Science for Health
The key event during Mycobacterium tuberculosis infection is the ability of this pathogen to survive within phagosomes in host cells. This capability is linked to the aptitude of the live pathogen to manipulate the normal biology of the phagosome. The strategy by which M. tuberculosis manipulates the cellular trafficking machinery is multifactorial and complex. Although in vitro and in vivo studies have shed light into some aspects of tuberculosis pathogenesis, we still do not completely understand how M. tuberculosis manages to survive in eukaryotic cells and why host cells are in some cases able to eradicate this pathogen.
Our work aims to improve our understanding/ of how M. tuberculosis survive within host cells and, on the other hand, how do host cells kill mycobacteria under some conditions. Our research is focused in the characterization of novel host proteins involved in vesicular trafficking and the role of these proteins in phagosome dynamics and their involvement in immune responses against mycobacteria.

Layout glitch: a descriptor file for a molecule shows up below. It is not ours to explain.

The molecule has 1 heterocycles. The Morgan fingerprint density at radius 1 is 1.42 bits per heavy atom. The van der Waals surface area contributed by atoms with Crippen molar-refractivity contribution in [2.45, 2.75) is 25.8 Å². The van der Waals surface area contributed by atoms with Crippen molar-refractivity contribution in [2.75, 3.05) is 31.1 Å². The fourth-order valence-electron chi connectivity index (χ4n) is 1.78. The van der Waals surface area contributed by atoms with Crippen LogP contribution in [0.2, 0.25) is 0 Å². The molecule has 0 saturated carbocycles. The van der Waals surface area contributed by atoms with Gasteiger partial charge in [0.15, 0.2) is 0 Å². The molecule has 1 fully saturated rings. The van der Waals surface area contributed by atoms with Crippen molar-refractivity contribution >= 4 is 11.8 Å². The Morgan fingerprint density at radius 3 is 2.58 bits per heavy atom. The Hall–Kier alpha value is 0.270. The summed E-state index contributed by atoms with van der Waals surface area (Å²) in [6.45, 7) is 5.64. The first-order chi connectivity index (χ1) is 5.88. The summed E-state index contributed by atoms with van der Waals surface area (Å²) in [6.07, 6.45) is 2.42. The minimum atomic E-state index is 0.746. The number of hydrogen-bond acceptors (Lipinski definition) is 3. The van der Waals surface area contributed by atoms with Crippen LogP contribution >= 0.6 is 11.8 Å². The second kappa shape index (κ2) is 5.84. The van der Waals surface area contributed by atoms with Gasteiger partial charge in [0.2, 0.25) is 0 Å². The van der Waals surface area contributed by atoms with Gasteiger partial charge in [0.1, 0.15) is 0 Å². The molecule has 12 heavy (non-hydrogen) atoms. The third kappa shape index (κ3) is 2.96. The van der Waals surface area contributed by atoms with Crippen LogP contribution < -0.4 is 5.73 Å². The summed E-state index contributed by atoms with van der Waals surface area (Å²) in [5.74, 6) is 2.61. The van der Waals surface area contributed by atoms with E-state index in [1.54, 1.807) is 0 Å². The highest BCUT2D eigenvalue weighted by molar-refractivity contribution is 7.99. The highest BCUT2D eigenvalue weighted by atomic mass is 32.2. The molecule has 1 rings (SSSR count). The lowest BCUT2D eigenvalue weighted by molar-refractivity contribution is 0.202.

We believe that a deep understanding of the very fundamental biology of M. tuberculosis that considers its intracellular lifestyle is crucial for developing new therapies towards tuberculosis control.
© MRC National Institute for Medical Research
The Ridgeway, Mill Hill, London NW7 1AA